If you consult a quality tax preparer or attorney in enough time before the filing due date, you can have them do all the digging for you.

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Final Thoughts

What is your take on the matter? Are you in the US? Are you in agreement with these policies? Do you have any tips and tricks, of the legal sort, to share with us? We’re dying to know our way around these issues.

Please leave any ideas and questions in the comments below! I can hardly wait!

12 thoughts on “Is Cryptocurrency Taxable? – Yes In The US”

  1. I am from the UK, and I believe I have to file a tax return on my cryptocurrency returns as well.
    Just because it’s a digital currency, many people think they can go unnoticed.
    It’s good to know that the government doesn’t tax gifts, so I think this can be a good strategy to avoid getting texed. Still, I think it’s important to ask assistance from an accountant just to make sure you are not doing anything wrong.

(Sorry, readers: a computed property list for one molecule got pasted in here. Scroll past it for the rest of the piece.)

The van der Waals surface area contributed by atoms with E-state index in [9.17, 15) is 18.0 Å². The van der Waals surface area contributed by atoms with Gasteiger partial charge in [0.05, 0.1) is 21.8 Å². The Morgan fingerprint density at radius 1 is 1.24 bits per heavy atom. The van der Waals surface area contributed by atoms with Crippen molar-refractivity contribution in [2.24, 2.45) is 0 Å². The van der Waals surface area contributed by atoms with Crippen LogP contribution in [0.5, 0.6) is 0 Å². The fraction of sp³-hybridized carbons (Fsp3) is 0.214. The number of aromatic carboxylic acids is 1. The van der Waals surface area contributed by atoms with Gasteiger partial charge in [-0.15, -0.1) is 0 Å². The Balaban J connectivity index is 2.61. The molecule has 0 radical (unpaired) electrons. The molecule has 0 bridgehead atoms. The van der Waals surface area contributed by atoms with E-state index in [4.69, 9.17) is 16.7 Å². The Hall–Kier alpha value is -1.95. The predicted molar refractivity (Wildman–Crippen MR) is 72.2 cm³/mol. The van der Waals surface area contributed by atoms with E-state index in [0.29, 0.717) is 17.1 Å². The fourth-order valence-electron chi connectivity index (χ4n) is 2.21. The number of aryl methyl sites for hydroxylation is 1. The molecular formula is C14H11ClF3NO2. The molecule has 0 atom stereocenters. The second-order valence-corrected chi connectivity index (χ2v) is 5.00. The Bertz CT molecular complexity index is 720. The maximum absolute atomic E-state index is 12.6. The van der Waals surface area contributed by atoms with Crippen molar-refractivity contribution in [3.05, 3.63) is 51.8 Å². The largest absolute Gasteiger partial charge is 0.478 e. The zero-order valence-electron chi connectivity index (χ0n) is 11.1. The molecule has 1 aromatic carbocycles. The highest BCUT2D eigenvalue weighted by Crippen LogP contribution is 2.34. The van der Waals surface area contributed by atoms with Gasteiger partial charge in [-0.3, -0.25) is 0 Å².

2. Thank you so much for the delightful informative article on Crypto Currency taxation.
    Prior to reading your article, I had very little knowledge of the subject.
    I live in the UK. I guess, I need to know how the law deals with liquid assets on this side of the fence as you explained.
    I will ask my accountant to give me the low down on Crypto tax, to make sure I stay on the right side of the law.
    I have bookmarked your site for future reference… there is so much I need to learn.
    Keep up the good work by writing educational articles like this. It is very helpful. Cheers.